We still have a lot of work to do but now Mercury can accept treats when he is outside and can follow simple directions.  Leash walking is a work in progress, but at least we are now “in progress”.  Here’s what struck us the most – he can relax.  Compared to what we have experienced, Mercury can now rest in a room separate from people. He can sit and enjoy being petted without constantly nudging, panting and trying to climb in our lap; and he can sit with us on the porch without needing to constantly bark at every noise he hears.  At first, it seemed like he was sedated; but he is absolutely alert.  In some ways, he is a different dog. However, he is able to enjoy his life. My husband said “I can’t imagine what it must feel like to think something is about to get me all the time, and I think that might be what Mercury felt like”. I feel a little bad that I did not reach for medications sooner.

I think sometimes it is hard for people to understand that the much calmer version of their medicated dog is not an indication that the dog is “dopey” or sleepy.  It is actually their first introduction to their dog without the overwhelming anxiety that was ruling their pet’s life. Also combining medication with appropriate training methods is much more likely to create a healthy well-adjusted companion that we are all looking for.


Friday, August 28, 2020

Should I Consider Pet Insurance?    ~ Trisha, Patient Care Advocate

What is Pet Insurance?  It is a policy that helps protect against the unexpected costs associated with owning a pet.  It is available for cats & dogs, and even some exotic pets.  It will sometimes cover some wellness or preventative care services, but that’s usually an additional component of the policy that generally costs extra.

What does it cover?  Pet insurance is there mostly for the unexpected costs.  Most pet insurance plans view wellness services as an expected expense that pet owners can plan for.  The sick visits which involve injuries or illnesses are where it’s really beneficial.  Whether your pet gets an ear infection, is diagnosed with diabetes, or breaks a leg, those are all things you can be reimbursed for (plus obviously lots more!).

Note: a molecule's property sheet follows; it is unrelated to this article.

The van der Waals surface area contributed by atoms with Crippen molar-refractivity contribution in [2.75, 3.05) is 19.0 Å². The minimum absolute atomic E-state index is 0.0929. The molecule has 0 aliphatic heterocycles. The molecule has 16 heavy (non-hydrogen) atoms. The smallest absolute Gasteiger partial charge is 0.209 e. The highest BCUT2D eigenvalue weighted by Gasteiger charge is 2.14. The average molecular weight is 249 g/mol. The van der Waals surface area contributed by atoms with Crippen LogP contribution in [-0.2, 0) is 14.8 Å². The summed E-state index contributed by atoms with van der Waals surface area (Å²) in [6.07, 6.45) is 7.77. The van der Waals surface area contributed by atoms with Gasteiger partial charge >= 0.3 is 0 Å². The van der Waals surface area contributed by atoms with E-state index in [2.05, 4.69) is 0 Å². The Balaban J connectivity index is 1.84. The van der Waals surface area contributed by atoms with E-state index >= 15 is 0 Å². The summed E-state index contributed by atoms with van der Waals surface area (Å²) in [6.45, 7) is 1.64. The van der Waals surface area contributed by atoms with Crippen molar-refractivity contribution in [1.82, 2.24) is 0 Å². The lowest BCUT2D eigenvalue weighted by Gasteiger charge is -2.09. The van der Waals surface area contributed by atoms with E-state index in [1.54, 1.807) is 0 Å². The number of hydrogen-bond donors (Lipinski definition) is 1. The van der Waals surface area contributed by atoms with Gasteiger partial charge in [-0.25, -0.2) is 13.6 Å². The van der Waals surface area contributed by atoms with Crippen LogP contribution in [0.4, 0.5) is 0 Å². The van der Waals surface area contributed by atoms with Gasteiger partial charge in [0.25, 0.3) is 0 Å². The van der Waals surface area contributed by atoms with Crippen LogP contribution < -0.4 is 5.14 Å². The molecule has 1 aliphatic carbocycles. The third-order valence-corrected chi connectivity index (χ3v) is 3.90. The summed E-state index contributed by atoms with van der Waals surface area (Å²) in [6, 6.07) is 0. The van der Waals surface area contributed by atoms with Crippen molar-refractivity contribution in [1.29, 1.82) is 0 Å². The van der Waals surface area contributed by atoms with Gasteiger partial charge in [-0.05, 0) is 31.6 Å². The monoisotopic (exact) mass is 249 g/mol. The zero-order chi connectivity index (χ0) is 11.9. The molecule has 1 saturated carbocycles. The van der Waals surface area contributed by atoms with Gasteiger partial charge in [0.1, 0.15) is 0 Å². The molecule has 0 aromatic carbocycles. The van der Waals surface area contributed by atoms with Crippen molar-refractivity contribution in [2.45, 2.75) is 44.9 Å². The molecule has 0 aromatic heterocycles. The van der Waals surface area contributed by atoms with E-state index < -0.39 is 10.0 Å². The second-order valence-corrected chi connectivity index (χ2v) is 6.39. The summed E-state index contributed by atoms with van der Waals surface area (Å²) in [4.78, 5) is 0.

What doesn’t it cover?  All pet insurance policies have specific exclusions for pre-existing conditions.  This means that anything the pet has experienced prior to signing up for the policy will not be paid out.  So if your dog has allergies, and then you sign up for the policy, they will not pay out anything further for allergies but could pay for anything/everything else.   If you signed up before any signs, symptoms, or diagnosis, then you could expect payout moving forward.  [Note: Some policies can actually have pre-existing conditions “fall off”.  This means if after a determined length of time, the pet doesn’t show any further signs of that condition, it may no longer be pre-existing.  For example, if the pet had diarrhea 1 time, maybe due to something it ate, it could be removed as pre-existing.  But if the pet kept having diarrhea due to IBD, then that would still be pre-existing since it continued to be a concern.]